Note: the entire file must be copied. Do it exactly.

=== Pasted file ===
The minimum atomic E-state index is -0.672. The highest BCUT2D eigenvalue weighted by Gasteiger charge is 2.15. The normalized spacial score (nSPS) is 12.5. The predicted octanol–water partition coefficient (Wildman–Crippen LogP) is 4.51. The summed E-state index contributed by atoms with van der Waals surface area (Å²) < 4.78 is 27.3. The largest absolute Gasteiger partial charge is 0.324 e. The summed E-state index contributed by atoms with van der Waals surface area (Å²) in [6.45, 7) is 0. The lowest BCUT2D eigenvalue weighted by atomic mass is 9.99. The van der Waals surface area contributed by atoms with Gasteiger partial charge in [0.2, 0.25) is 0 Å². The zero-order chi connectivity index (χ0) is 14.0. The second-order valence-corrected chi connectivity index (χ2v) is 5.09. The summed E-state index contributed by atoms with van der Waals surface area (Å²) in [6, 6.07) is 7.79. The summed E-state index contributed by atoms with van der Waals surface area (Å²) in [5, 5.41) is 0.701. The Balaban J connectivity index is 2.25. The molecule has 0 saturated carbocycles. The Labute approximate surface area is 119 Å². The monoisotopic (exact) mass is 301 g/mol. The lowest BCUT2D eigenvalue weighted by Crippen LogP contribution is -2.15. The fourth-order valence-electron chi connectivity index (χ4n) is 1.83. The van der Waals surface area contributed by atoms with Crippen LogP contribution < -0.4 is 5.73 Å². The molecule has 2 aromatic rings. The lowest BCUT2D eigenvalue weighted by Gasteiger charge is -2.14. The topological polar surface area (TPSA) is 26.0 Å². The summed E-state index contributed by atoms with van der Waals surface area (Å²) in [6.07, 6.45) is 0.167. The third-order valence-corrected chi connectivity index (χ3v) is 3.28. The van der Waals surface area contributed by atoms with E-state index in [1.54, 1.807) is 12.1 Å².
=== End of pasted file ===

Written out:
The minimum atomic E-state index is -0.672. The highest BCUT2D eigenvalue weighted by Gasteiger charge is 2.15. The normalized spacial score (nSPS) is 12.5. The predicted octanol–water partition coefficient (Wildman–Crippen LogP) is 4.51. The summed E-state index contributed by atoms with van der Waals surface area (Å²) < 4.78 is 27.3. The largest absolute Gasteiger partial charge is 0.324 e. The summed E-state index contributed by atoms with van der Waals surface area (Å²) in [6.45, 7) is 0. The lowest BCUT2D eigenvalue weighted by atomic mass is 9.99. The van der Waals surface area contributed by atoms with Gasteiger partial charge in [0.2, 0.25) is 0 Å². The zero-order chi connectivity index (χ0) is 14.0. The second-order valence-corrected chi connectivity index (χ2v) is 5.09. The summed E-state index contributed by atoms with van der Waals surface area (Å²) in [6, 6.07) is 7.79. The summed E-state index contributed by atoms with van der Waals surface area (Å²) in [5, 5.41) is 0.701. The Balaban J connectivity index is 2.25. The molecule has 0 saturated carbocycles. The Labute approximate surface area is 119 Å². The monoisotopic (exact) mass is 301 g/mol. The lowest BCUT2D eigenvalue weighted by Crippen LogP contribution is -2.15. The fourth-order valence-electron chi connectivity index (χ4n) is 1.83. The van der Waals surface area contributed by atoms with Crippen LogP contribution < -0.4 is 5.73 Å². The molecule has 2 aromatic rings. The lowest BCUT2D eigenvalue weighted by Gasteiger charge is -2.14. The topological polar surface area (TPSA) is 26.0 Å². The summed E-state index contributed by atoms with van der Waals surface area (Å²) in [6.07, 6.45) is 0.167. The third-order valence-corrected chi connectivity index (χ3v) is 3.28. The van der Waals surface area contributed by atoms with E-state index in [1.54, 1.807) is 12.1 Å².